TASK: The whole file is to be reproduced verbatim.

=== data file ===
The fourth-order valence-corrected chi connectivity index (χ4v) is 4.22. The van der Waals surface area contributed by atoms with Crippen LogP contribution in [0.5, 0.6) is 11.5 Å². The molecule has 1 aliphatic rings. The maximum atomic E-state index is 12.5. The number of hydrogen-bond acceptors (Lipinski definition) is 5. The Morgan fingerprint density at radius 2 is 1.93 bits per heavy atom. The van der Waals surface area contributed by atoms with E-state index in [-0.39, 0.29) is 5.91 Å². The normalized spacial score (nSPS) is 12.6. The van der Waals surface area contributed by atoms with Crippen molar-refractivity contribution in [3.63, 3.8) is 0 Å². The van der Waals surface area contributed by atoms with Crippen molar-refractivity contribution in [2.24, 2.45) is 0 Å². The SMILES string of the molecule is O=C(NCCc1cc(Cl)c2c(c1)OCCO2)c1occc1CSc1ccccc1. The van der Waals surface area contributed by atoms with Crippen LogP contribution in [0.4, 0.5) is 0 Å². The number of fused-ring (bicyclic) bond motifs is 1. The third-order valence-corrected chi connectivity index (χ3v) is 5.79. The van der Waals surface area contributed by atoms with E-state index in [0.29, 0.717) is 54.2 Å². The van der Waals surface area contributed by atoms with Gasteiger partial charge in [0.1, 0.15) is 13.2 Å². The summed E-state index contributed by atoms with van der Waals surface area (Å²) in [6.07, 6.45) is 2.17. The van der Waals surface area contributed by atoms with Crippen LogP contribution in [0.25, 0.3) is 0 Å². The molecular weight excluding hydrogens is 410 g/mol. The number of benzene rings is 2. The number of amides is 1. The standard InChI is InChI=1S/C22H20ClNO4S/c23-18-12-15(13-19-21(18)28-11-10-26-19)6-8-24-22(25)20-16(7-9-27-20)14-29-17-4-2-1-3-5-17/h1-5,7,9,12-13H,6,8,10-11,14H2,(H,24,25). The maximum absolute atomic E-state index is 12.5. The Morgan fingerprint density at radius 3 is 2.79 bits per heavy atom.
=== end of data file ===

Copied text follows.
The fourth-order valence-corrected chi connectivity index (χ4v) is 4.22. The van der Waals surface area contributed by atoms with Crippen LogP contribution in [0.5, 0.6) is 11.5 Å². The molecule has 1 aliphatic rings. The maximum atomic E-state index is 12.5. The number of hydrogen-bond acceptors (Lipinski definition) is 5. The Morgan fingerprint density at radius 2 is 1.93 bits per heavy atom. The van der Waals surface area contributed by atoms with E-state index in [-0.39, 0.29) is 5.91 Å². The normalized spacial score (nSPS) is 12.6. The van der Waals surface area contributed by atoms with Crippen molar-refractivity contribution in [3.63, 3.8) is 0 Å². The van der Waals surface area contributed by atoms with Crippen molar-refractivity contribution in [2.24, 2.45) is 0 Å². The SMILES string of the molecule is O=C(NCCc1cc(Cl)c2c(c1)OCCO2)c1occc1CSc1ccccc1. The van der Waals surface area contributed by atoms with Crippen LogP contribution in [0.4, 0.5) is 0 Å². The number of fused-ring (bicyclic) bond motifs is 1. The third-order valence-corrected chi connectivity index (χ3v) is 5.79. The van der Waals surface area contributed by atoms with E-state index in [0.29, 0.717) is 54.2 Å². The van der Waals surface area contributed by atoms with Gasteiger partial charge in [0.1, 0.15) is 13.2 Å². The summed E-state index contributed by atoms with van der Waals surface area (Å²) in [6.07, 6.45) is 2.17. The van der Waals surface area contributed by atoms with Crippen LogP contribution in [0.25, 0.3) is 0 Å². The molecular weight excluding hydrogens is 410 g/mol. The number of benzene rings is 2. The number of amides is 1. The standard InChI is InChI=1S/C22H20ClNO4S/c23-18-12-15(13-19-21(18)28-11-10-26-19)6-8-24-22(25)20-16(7-9-27-20)14-29-17-4-2-1-3-5-17/h1-5,7,9,12-13H,6,8,10-11,14H2,(H,24,25). The maximum absolute atomic E-state index is 12.5. The Morgan fingerprint density at radius 3 is 2.79 bits per heavy atom.